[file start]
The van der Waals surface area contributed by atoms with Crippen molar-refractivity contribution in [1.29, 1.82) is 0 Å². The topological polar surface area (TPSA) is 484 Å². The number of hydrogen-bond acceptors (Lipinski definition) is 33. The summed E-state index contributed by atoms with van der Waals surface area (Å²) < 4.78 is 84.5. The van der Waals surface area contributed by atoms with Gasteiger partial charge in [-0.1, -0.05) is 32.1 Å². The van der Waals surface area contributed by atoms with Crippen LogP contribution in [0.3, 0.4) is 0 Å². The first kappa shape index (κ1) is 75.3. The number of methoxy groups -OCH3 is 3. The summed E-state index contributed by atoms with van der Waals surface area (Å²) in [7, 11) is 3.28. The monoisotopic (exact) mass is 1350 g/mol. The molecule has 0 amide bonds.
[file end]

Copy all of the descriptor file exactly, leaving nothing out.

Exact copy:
The van der Waals surface area contributed by atoms with Crippen molar-refractivity contribution in [1.29, 1.82) is 0 Å². The topological polar surface area (TPSA) is 484 Å². The number of hydrogen-bond acceptors (Lipinski definition) is 33. The summed E-state index contributed by atoms with van der Waals surface area (Å²) < 4.78 is 84.5. The van der Waals surface area contributed by atoms with Gasteiger partial charge in [-0.1, -0.05) is 32.1 Å². The van der Waals surface area contributed by atoms with Crippen LogP contribution in [0.3, 0.4) is 0 Å². The first kappa shape index (κ1) is 75.3. The number of methoxy groups -OCH3 is 3. The summed E-state index contributed by atoms with van der Waals surface area (Å²) in [7, 11) is 3.28. The monoisotopic (exact) mass is 1350 g/mol. The molecule has 0 amide bonds.